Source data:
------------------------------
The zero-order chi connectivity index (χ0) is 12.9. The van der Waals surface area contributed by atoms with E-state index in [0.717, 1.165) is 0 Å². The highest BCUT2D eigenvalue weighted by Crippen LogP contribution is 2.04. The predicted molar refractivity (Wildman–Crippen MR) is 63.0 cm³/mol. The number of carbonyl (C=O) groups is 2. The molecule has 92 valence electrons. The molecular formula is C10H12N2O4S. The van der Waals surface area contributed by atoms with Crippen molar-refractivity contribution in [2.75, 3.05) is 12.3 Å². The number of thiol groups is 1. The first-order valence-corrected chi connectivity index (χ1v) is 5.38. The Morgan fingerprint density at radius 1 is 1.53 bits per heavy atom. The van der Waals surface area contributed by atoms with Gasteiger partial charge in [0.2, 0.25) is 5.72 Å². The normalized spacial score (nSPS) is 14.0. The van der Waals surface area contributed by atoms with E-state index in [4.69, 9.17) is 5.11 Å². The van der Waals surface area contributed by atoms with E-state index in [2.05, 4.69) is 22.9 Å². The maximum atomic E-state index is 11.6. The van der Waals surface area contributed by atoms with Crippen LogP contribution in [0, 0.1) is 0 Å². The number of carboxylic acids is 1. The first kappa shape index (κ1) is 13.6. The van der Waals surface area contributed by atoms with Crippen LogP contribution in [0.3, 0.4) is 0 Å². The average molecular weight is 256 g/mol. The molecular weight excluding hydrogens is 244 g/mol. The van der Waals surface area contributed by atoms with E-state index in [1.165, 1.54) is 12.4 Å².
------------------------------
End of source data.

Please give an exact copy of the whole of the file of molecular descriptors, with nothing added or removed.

The zero-order chi connectivity index (χ0) is 12.9. The van der Waals surface area contributed by atoms with E-state index in [0.717, 1.165) is 0 Å². The highest BCUT2D eigenvalue weighted by Crippen LogP contribution is 2.04. The predicted molar refractivity (Wildman–Crippen MR) is 63.0 cm³/mol. The number of carbonyl (C=O) groups is 2. The molecule has 92 valence electrons. The molecular formula is C10H12N2O4S. The van der Waals surface area contributed by atoms with Crippen molar-refractivity contribution in [2.75, 3.05) is 12.3 Å². The number of thiol groups is 1. The first-order valence-corrected chi connectivity index (χ1v) is 5.38. The Morgan fingerprint density at radius 1 is 1.53 bits per heavy atom. The van der Waals surface area contributed by atoms with Gasteiger partial charge in [0.2, 0.25) is 5.72 Å². The normalized spacial score (nSPS) is 14.0. The van der Waals surface area contributed by atoms with E-state index in [4.69, 9.17) is 5.11 Å². The van der Waals surface area contributed by atoms with E-state index in [2.05, 4.69) is 22.9 Å². The maximum atomic E-state index is 11.6. The van der Waals surface area contributed by atoms with Crippen LogP contribution in [0, 0.1) is 0 Å². The number of carboxylic acids is 1. The first kappa shape index (κ1) is 13.6. The van der Waals surface area contributed by atoms with Crippen LogP contribution in [0.3, 0.4) is 0 Å². The average molecular weight is 256 g/mol. The molecular weight excluding hydrogens is 244 g/mol. The van der Waals surface area contributed by atoms with E-state index in [1.165, 1.54) is 12.4 Å².